The simplest thing you can do to make your photography better is to work with other photographers, and working with Mason Johnson has certainly opened my eyes to ideas that continue to tickle my brain and stir my creativity. Mason is a filmmaker and producer and head of Klepticenter Productions based in Utah. I’ve worked with Mason on commercials and events, and he’s got a few ideas, both technical and creative, that I think will help you with your work.

Technical Tips

Your camera is probably capable of making videos, and so is Photoshop, and it’s high time you learned at least the basics of how these things work. Watch Mason’s reel (video portfolio) and you’ll see some very interesting ideas for shots to make while recording video or making photographs as well as some really cool things that can be done after capture. One thing that stands out to me is how the music sets the pace of the picture–this is what I’m trying to learn to integrate into my own slideshows.


Isn’t that awesome? It sets my mind spinning with ways that I could make those kinds of effects on still images. See how the images have been layered so that a still image appears to have parallax depth as the image moves? See how the pictures change with the beat of the music?

Creative Tips

From talking with Mason and watching his career progress, I’ve learned a two ideas help me keep my head up and looking to the next step in my work.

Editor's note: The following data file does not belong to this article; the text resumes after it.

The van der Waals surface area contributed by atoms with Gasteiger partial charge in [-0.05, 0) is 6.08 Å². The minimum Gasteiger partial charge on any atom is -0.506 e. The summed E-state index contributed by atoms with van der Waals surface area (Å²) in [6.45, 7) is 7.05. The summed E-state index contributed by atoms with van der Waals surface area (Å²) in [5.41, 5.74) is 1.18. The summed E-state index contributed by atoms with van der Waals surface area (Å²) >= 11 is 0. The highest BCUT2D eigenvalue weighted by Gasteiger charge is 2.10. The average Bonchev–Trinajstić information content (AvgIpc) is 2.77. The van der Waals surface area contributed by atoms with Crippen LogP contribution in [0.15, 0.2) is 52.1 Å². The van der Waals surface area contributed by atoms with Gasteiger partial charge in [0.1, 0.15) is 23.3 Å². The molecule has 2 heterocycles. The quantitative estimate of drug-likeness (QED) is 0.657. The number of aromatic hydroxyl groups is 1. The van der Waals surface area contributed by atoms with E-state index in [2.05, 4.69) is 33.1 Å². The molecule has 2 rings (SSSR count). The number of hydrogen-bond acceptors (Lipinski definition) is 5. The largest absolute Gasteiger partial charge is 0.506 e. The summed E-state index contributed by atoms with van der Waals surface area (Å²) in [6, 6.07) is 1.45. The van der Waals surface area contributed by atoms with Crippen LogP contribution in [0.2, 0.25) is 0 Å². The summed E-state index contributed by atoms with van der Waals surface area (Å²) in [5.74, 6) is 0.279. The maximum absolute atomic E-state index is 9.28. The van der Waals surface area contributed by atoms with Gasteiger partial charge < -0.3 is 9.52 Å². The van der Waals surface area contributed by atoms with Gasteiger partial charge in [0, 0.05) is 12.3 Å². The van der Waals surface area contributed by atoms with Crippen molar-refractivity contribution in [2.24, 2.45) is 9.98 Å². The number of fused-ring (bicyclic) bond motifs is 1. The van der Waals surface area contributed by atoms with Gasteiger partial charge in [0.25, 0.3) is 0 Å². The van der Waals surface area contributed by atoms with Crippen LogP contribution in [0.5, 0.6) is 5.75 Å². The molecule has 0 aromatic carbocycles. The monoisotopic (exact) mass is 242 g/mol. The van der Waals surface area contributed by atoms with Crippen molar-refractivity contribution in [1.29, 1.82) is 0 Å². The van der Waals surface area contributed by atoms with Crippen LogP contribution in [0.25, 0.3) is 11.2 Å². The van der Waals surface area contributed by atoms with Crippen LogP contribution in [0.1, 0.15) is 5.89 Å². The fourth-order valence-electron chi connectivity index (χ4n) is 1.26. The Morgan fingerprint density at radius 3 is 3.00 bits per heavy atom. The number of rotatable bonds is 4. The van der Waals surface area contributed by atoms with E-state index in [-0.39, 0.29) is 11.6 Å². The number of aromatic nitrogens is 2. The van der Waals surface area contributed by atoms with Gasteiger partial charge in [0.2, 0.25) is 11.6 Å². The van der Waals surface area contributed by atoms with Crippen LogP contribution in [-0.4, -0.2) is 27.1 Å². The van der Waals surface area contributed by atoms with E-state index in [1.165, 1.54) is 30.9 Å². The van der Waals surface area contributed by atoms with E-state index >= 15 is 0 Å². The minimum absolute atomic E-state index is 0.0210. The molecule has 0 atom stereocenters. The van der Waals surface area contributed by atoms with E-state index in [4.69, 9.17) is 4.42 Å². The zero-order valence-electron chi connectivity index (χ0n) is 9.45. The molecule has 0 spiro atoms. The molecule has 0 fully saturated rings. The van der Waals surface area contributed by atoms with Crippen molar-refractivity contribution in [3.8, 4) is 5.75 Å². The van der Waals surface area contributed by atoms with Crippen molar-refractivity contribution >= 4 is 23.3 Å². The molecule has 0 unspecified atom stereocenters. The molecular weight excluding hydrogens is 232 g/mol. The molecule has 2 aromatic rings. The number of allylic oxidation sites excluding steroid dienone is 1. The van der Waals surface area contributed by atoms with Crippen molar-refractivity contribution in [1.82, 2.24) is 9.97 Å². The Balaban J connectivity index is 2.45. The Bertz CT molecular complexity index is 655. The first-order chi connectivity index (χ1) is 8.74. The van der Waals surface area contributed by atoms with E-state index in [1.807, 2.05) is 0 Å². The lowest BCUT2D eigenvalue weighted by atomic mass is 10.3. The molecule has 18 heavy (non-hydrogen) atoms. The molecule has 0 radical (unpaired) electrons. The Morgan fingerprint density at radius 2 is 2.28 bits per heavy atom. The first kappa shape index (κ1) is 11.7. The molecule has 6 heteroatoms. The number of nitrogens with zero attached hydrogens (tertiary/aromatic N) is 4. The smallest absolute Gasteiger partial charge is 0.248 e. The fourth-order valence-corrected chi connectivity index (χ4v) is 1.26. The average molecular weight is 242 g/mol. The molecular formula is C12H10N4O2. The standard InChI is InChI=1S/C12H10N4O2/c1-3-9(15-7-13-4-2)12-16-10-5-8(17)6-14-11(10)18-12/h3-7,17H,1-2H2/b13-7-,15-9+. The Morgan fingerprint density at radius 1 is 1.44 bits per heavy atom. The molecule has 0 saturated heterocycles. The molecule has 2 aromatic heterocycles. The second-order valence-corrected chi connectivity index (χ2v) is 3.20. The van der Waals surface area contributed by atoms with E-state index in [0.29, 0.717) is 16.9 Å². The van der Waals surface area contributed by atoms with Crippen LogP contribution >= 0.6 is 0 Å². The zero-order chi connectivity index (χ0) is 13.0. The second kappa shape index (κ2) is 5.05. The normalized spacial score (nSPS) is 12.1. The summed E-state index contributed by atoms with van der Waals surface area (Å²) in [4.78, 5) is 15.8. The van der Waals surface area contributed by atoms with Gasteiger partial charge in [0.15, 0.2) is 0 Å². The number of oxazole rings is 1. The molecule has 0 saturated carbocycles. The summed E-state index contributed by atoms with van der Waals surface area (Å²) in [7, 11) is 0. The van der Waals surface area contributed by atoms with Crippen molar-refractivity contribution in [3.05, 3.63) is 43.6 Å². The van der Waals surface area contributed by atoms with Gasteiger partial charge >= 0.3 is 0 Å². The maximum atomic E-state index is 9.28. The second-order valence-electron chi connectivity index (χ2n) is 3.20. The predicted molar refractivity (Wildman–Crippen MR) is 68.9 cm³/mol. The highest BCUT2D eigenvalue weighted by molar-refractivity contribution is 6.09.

“You don’t have to know everything to get startedit’s ok to dive in head first and learn as you go.” Mason has made movies in his backyard, studied film formally, done lots of different jobs on film/TV sets, and he’s toured the world filming musicians. He says it’s okay to pursue your passion before you’re a master at it. This is a reminder we can all use now and then, and I think it starts with saying, “I’m a Photographer” without any qualifiers.

“All art is borrowed.” Every time Mason watches a video or movie he pays attention to how the film is shot and how those techniques might improve his craft. He learns from everything he sees, and practices it so that he’s ready to use the best tool for the job. I’ve seen this in my work, too, and I strive to learn the techniques other photographers use. You may have heard the adage, “when all you have is a hammer, everything looks like a nail.” Without the instruction and practice I’ve garnered from others, my pictures would all look the same and be pretty boring.

I’m really glad to know Mason, and I’m glad he’s been good enough to share his work with me, and give me tips to help me make steps toward making films, too. I hope you’ll give moving pictures a shot, too.

Full Disclosure: is Photofocus’s partner, and they license music for creatives like me and Mason to use in our works. Mason hadn’t used them before, but he was excited about the quality of their music and the availability of popular music–and the inexpensive entry point for good songs. I was really excited about the motion he added to songfreedom’s graphic at the end of his reel. I think I could do that in Photoshop…